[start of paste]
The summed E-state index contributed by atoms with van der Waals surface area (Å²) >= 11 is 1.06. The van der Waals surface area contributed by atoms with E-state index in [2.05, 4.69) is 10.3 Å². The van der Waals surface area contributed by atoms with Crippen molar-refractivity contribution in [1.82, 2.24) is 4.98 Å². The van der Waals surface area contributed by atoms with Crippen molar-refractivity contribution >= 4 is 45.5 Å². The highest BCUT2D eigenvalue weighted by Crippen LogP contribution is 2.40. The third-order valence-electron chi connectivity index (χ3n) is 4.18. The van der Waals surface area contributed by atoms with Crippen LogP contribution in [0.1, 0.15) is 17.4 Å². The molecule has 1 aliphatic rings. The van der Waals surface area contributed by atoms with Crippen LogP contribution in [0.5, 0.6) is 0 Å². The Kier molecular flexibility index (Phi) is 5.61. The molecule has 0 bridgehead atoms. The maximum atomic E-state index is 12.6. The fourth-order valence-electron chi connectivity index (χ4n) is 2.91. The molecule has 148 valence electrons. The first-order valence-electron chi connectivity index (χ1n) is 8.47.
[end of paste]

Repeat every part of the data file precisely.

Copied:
The summed E-state index contributed by atoms with van der Waals surface area (Å²) >= 11 is 1.06. The van der Waals surface area contributed by atoms with E-state index in [2.05, 4.69) is 10.3 Å². The van der Waals surface area contributed by atoms with Crippen molar-refractivity contribution in [1.82, 2.24) is 4.98 Å². The van der Waals surface area contributed by atoms with Crippen molar-refractivity contribution >= 4 is 45.5 Å². The highest BCUT2D eigenvalue weighted by Crippen LogP contribution is 2.40. The third-order valence-electron chi connectivity index (χ3n) is 4.18. The van der Waals surface area contributed by atoms with Crippen LogP contribution in [0.1, 0.15) is 17.4 Å². The molecule has 1 aliphatic rings. The van der Waals surface area contributed by atoms with Crippen LogP contribution in [0.5, 0.6) is 0 Å². The Kier molecular flexibility index (Phi) is 5.61. The molecule has 0 bridgehead atoms. The maximum atomic E-state index is 12.6. The fourth-order valence-electron chi connectivity index (χ4n) is 2.91. The molecule has 148 valence electrons. The first-order valence-electron chi connectivity index (χ1n) is 8.47.